Omega-3 fatty acids are a curious medicinal beast – more than just nutritional supplements, but not fully accepted as a pharmaceutical therapy for dyslipidemia. Research in the Seventies first highlighted that diets rich in seafood were associated with lower rates of cardiovascular (CV) disease, and since then substantial amounts of epidemiological evidence has supported this position. Further studies have shown that omega-3 fatty acid compounds can reduce triglyceride levels and improve other CV biomarkers, but the mechanisms for doing so remain unclear. However, as in the case of many investigations of essential nutrients, studies where omega-3 is added in the form of supplements or medicines have not been as positive in terms of hard outcomes as those based on diet. And to reinforce this, the latest edition of the Agency for Healthcare Research and Quality (AHRQ)’s Omega-3 Fatty Acids and Cardiovascular Disease: An Updated Systematic Review, released on October 4, 2016, has once again evaluated the evidence for omega-3 fatty acids and cardiovascular outcomes and once again found them wanting.
Despite the lack of conclusive benefit, there are a number of relatively widely used branded and generic prescription omega-3 fatty acid products available, including Abbott/GSK’s Lovaza/Omacor. Indeed, in Europe these drugs are indicated in patients who have had a myocardial infarction as well as in those with high triglyceride levels. So, why has proving conclusively that prescription omega-3 fatty acid compounds provide CV benefits been such a struggle? In most cases, I would suggest that the effects of these drugs just aren’t in the same league as the statins, with respect to reducing CV risk, but it has also been because low doses of the omega-3 fatty acid compounds have been tested. Whether this was due to financial reasons, false belief in the strength of the drug candidates, or attempts to optimize compliance is not clear.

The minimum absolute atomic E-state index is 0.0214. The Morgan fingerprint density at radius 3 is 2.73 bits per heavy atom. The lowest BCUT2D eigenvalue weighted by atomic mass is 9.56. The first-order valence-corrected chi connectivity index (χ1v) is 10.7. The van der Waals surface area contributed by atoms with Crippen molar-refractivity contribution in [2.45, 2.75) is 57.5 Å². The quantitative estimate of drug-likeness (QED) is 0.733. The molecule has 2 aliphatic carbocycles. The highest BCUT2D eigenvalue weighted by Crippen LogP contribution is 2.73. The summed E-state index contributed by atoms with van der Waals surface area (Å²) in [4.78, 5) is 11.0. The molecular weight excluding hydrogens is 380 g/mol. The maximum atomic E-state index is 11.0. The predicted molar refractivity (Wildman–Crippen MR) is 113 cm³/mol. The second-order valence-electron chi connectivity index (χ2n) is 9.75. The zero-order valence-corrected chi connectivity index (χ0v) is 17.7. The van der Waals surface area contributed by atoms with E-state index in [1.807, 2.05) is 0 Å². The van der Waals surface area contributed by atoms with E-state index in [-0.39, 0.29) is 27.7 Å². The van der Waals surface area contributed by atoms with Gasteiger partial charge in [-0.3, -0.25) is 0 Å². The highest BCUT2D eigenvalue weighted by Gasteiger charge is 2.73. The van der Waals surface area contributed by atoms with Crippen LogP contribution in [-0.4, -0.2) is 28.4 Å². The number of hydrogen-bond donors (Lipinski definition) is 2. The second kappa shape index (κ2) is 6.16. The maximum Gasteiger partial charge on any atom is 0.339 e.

Three new CV outcomes trials are ongoing, but are these trials going to provide any more clarity than those already conducted? Well, yes. And no. AstraZeneca’s STRENGTH and Amarin Corporations’ REDUCE-IT outcomes trials are evaluating Epanova and Vascepa, respectively. Both trials are using prescription doses of each drug in large numbers of statin-treated patients. However, the independent ASCEND outcomes trial is evaluating only 1g of omega-3 fatty acid compounds (with or without aspirin) in diabetics.
As many physicians consider the omega-3 products to be broadly similar, regardless of component acids, and confidence in their benefit is mixed, will the results for REDUCE-IT, STRENGTH, and ASCEND reel in new payers and net additional prescribers? Or will the class fail to land new physicians and let payers off the hook? We believe that modest to moderate improvements in CV morbidity will be netted for Vascepa and Epanova, but a reduction in all-cause mortality might be the one that got away. The ASCEND result will likely muddy the waters and keep scientists fishing. As a consequence, there will be gains in market share for both Vascepa and Epanova, but these will be limited as there are plenty of generic omega-3s in the sea.